Risk factors for elevated intraocular pressure after the use of intraocular gases in vitreoretinal surgery

Philip P. Chen, John T. Thompson

Research output: Contribution to journalArticlepeer-review

Abstract

BACKGROUND AND OBJECTIVE: The authors studied the contribution of multiple factors, including gas type and concentration, to postoperative intraocular pressure (IOP) elevation following vitreoretinal surgery with intraocular gas. PATIENTS AND METHODS: One hundred seventy-one eyes of 134 patients were retrospectively investigated after vitreoretinal surgery using air, sulfur hexafluoride (SF6) (10%-30%), or perfluoropropane (C3F8) (5%- 35%). RESULTS: IOPs greater than 25 mm Hg occurred in 74 of 171 eyes (43%). Elevated IOP was associated with increasing patient age (P < .001), expansile gas concentrations (P < .001), use of C3F8 (P = .01), and circumferential scleral buckles (P = .04). Most IOP elevations (65 eyes, 88%) occurred within 24 hours and responded to aqueous suppression within 24 to 72 hours. CONCLUSIONS: Transient IOP elevation is common following vitreoretinal surgery. Although it is responsive to treatment, it may pose a risk to some eyes. Prophylactic treatment should be considered in high-risk eyes.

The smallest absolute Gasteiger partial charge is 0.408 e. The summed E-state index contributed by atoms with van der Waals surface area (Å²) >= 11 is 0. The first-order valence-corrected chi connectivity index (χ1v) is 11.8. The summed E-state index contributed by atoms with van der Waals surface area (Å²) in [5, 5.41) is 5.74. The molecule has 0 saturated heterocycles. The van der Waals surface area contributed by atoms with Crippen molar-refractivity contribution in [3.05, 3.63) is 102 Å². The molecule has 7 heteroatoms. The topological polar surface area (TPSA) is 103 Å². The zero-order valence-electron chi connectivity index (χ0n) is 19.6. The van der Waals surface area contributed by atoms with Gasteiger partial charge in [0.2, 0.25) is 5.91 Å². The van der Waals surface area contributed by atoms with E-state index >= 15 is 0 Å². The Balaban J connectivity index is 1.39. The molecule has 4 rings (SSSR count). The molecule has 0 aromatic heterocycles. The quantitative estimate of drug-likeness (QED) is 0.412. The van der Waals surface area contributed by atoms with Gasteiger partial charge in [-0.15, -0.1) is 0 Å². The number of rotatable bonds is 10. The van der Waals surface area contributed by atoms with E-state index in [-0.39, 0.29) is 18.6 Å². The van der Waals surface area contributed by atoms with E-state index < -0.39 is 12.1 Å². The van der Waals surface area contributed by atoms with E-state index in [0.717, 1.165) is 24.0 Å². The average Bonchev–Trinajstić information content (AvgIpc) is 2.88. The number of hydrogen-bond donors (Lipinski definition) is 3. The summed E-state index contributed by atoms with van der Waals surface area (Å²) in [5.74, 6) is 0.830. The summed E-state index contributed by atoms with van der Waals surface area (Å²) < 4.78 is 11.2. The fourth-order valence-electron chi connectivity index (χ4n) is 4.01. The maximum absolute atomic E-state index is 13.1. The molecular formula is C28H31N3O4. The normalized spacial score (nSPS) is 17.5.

Original languageEnglish (US)
Pages (from-to)37-42
Number of pages6
JournalOphthalmic Surgery and Lasers
Volume28
Issue number1
StatePublished - Jan 1997

ASJC Scopus subject areas

  • Ophthalmology

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